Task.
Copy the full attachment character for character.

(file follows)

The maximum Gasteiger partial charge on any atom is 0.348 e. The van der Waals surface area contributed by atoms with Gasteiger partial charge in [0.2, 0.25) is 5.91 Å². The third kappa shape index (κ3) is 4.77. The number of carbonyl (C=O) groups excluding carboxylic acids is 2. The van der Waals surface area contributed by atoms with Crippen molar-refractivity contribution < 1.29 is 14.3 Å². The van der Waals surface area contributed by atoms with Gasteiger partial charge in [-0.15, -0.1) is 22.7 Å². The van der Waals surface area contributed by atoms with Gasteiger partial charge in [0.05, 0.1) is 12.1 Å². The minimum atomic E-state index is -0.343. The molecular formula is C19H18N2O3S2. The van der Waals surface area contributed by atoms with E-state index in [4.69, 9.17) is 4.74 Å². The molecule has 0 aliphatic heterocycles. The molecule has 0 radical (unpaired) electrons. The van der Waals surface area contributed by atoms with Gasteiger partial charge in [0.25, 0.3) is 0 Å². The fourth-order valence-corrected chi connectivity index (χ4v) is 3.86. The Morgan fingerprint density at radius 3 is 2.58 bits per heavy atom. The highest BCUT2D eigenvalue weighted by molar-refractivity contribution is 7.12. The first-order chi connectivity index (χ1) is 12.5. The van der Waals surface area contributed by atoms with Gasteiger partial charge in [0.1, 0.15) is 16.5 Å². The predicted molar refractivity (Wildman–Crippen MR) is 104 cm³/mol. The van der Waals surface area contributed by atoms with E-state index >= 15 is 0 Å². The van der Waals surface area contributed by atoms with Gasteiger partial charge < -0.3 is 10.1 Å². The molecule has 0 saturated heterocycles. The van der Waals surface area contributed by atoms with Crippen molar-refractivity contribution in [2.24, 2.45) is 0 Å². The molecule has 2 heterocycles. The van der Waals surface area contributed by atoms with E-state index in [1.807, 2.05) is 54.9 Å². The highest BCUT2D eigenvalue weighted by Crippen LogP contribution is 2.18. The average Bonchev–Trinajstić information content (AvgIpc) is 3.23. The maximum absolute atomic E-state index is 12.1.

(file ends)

The maximum Gasteiger partial charge on any atom is 0.348 e. The van der Waals surface area contributed by atoms with Gasteiger partial charge in [0.2, 0.25) is 5.91 Å². The third kappa shape index (κ3) is 4.77. The number of carbonyl (C=O) groups excluding carboxylic acids is 2. The van der Waals surface area contributed by atoms with Crippen molar-refractivity contribution < 1.29 is 14.3 Å². The van der Waals surface area contributed by atoms with Gasteiger partial charge in [-0.15, -0.1) is 22.7 Å². The van der Waals surface area contributed by atoms with Gasteiger partial charge in [0.05, 0.1) is 12.1 Å². The minimum atomic E-state index is -0.343. The molecular formula is C19H18N2O3S2. The van der Waals surface area contributed by atoms with E-state index in [4.69, 9.17) is 4.74 Å². The molecule has 0 aliphatic heterocycles. The molecule has 0 radical (unpaired) electrons. The van der Waals surface area contributed by atoms with Gasteiger partial charge in [0.25, 0.3) is 0 Å². The fourth-order valence-corrected chi connectivity index (χ4v) is 3.86. The Morgan fingerprint density at radius 3 is 2.58 bits per heavy atom. The highest BCUT2D eigenvalue weighted by molar-refractivity contribution is 7.12. The first-order chi connectivity index (χ1) is 12.5. The van der Waals surface area contributed by atoms with Gasteiger partial charge in [0.1, 0.15) is 16.5 Å². The predicted molar refractivity (Wildman–Crippen MR) is 104 cm³/mol. The van der Waals surface area contributed by atoms with E-state index >= 15 is 0 Å². The van der Waals surface area contributed by atoms with Gasteiger partial charge < -0.3 is 10.1 Å². The molecule has 0 saturated heterocycles. The van der Waals surface area contributed by atoms with Crippen molar-refractivity contribution in [2.24, 2.45) is 0 Å². The molecule has 2 heterocycles. The van der Waals surface area contributed by atoms with E-state index in [1.807, 2.05) is 54.9 Å². The highest BCUT2D eigenvalue weighted by Crippen LogP contribution is 2.18. The average Bonchev–Trinajstić information content (AvgIpc) is 3.23. The maximum absolute atomic E-state index is 12.1.